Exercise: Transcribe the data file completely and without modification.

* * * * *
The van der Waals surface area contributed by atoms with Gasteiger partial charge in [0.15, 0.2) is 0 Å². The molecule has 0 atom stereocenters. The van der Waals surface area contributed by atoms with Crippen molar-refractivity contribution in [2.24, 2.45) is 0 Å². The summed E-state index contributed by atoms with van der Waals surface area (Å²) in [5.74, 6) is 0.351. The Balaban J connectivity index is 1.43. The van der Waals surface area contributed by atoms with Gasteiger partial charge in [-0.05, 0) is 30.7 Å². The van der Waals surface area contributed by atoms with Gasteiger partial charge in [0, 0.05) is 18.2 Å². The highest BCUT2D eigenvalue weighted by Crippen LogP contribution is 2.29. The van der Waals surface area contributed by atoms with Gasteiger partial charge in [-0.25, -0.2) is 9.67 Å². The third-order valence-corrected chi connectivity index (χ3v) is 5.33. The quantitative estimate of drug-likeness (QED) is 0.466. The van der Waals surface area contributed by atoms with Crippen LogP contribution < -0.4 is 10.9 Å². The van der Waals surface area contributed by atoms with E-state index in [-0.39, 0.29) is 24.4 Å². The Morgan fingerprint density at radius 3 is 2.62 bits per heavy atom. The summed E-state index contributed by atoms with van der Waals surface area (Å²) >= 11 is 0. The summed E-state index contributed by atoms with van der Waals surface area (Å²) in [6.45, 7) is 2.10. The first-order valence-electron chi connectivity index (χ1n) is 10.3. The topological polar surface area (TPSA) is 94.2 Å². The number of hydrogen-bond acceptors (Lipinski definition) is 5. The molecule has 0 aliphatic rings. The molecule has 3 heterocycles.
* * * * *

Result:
The van der Waals surface area contributed by atoms with Gasteiger partial charge in [0.15, 0.2) is 0 Å². The molecule has 0 atom stereocenters. The van der Waals surface area contributed by atoms with Crippen molar-refractivity contribution in [2.24, 2.45) is 0 Å². The summed E-state index contributed by atoms with van der Waals surface area (Å²) in [5.74, 6) is 0.351. The Balaban J connectivity index is 1.43. The van der Waals surface area contributed by atoms with Gasteiger partial charge in [-0.05, 0) is 30.7 Å². The van der Waals surface area contributed by atoms with Gasteiger partial charge in [0, 0.05) is 18.2 Å². The highest BCUT2D eigenvalue weighted by Crippen LogP contribution is 2.29. The van der Waals surface area contributed by atoms with Gasteiger partial charge in [-0.25, -0.2) is 9.67 Å². The third-order valence-corrected chi connectivity index (χ3v) is 5.33. The quantitative estimate of drug-likeness (QED) is 0.466. The van der Waals surface area contributed by atoms with Crippen LogP contribution < -0.4 is 10.9 Å². The van der Waals surface area contributed by atoms with E-state index in [-0.39, 0.29) is 24.4 Å². The Morgan fingerprint density at radius 3 is 2.62 bits per heavy atom. The summed E-state index contributed by atoms with van der Waals surface area (Å²) >= 11 is 0. The summed E-state index contributed by atoms with van der Waals surface area (Å²) in [6.45, 7) is 2.10. The first-order valence-electron chi connectivity index (χ1n) is 10.3. The topological polar surface area (TPSA) is 94.2 Å². The number of hydrogen-bond acceptors (Lipinski definition) is 5. The molecule has 0 aliphatic rings. The molecule has 3 heterocycles.